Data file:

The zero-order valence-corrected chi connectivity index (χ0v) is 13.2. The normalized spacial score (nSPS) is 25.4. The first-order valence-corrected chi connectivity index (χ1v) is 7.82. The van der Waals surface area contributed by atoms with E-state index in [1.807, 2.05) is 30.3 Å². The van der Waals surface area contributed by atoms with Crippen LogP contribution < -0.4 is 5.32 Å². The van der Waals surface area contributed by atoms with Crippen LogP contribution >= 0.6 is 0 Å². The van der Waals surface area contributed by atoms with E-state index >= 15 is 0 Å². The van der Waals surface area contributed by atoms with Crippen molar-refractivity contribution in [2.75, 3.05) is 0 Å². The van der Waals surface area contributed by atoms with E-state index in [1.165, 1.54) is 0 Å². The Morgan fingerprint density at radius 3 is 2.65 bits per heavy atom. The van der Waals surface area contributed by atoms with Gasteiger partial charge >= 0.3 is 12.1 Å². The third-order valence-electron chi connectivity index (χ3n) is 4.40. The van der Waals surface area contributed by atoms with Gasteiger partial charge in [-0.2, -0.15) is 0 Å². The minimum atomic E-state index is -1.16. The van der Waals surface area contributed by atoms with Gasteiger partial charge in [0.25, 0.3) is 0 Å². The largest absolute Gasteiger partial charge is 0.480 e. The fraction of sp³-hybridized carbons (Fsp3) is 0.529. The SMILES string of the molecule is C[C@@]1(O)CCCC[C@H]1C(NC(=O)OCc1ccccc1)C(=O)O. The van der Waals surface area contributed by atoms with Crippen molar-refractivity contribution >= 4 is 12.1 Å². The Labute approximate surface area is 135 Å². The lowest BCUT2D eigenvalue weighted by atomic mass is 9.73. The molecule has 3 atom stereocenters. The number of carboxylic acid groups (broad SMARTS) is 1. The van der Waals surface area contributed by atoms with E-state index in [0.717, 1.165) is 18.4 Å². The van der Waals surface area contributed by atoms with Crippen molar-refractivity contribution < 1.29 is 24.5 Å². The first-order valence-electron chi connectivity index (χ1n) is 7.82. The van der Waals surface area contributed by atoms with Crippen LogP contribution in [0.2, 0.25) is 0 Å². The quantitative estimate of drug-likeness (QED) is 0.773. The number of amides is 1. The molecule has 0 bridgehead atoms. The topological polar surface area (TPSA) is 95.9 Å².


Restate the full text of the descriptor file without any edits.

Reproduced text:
The zero-order valence-corrected chi connectivity index (χ0v) is 13.2. The normalized spacial score (nSPS) is 25.4. The first-order valence-corrected chi connectivity index (χ1v) is 7.82. The van der Waals surface area contributed by atoms with E-state index in [1.807, 2.05) is 30.3 Å². The van der Waals surface area contributed by atoms with Crippen LogP contribution < -0.4 is 5.32 Å². The van der Waals surface area contributed by atoms with Crippen LogP contribution >= 0.6 is 0 Å². The van der Waals surface area contributed by atoms with E-state index >= 15 is 0 Å². The van der Waals surface area contributed by atoms with Crippen molar-refractivity contribution in [2.75, 3.05) is 0 Å². The van der Waals surface area contributed by atoms with E-state index in [1.165, 1.54) is 0 Å². The Morgan fingerprint density at radius 3 is 2.65 bits per heavy atom. The van der Waals surface area contributed by atoms with Gasteiger partial charge >= 0.3 is 12.1 Å². The third-order valence-electron chi connectivity index (χ3n) is 4.40. The van der Waals surface area contributed by atoms with Gasteiger partial charge in [-0.2, -0.15) is 0 Å². The minimum atomic E-state index is -1.16. The van der Waals surface area contributed by atoms with Gasteiger partial charge in [0.25, 0.3) is 0 Å². The largest absolute Gasteiger partial charge is 0.480 e. The fraction of sp³-hybridized carbons (Fsp3) is 0.529. The SMILES string of the molecule is C[C@@]1(O)CCCC[C@H]1C(NC(=O)OCc1ccccc1)C(=O)O. The van der Waals surface area contributed by atoms with Crippen molar-refractivity contribution >= 4 is 12.1 Å². The Labute approximate surface area is 135 Å². The lowest BCUT2D eigenvalue weighted by atomic mass is 9.73. The molecule has 3 atom stereocenters. The number of carboxylic acid groups (broad SMARTS) is 1. The van der Waals surface area contributed by atoms with E-state index in [0.717, 1.165) is 18.4 Å². The van der Waals surface area contributed by atoms with Crippen molar-refractivity contribution < 1.29 is 24.5 Å². The first-order valence-electron chi connectivity index (χ1n) is 7.82. The van der Waals surface area contributed by atoms with Crippen LogP contribution in [0.2, 0.25) is 0 Å². The quantitative estimate of drug-likeness (QED) is 0.773. The number of amides is 1. The molecule has 0 bridgehead atoms. The topological polar surface area (TPSA) is 95.9 Å².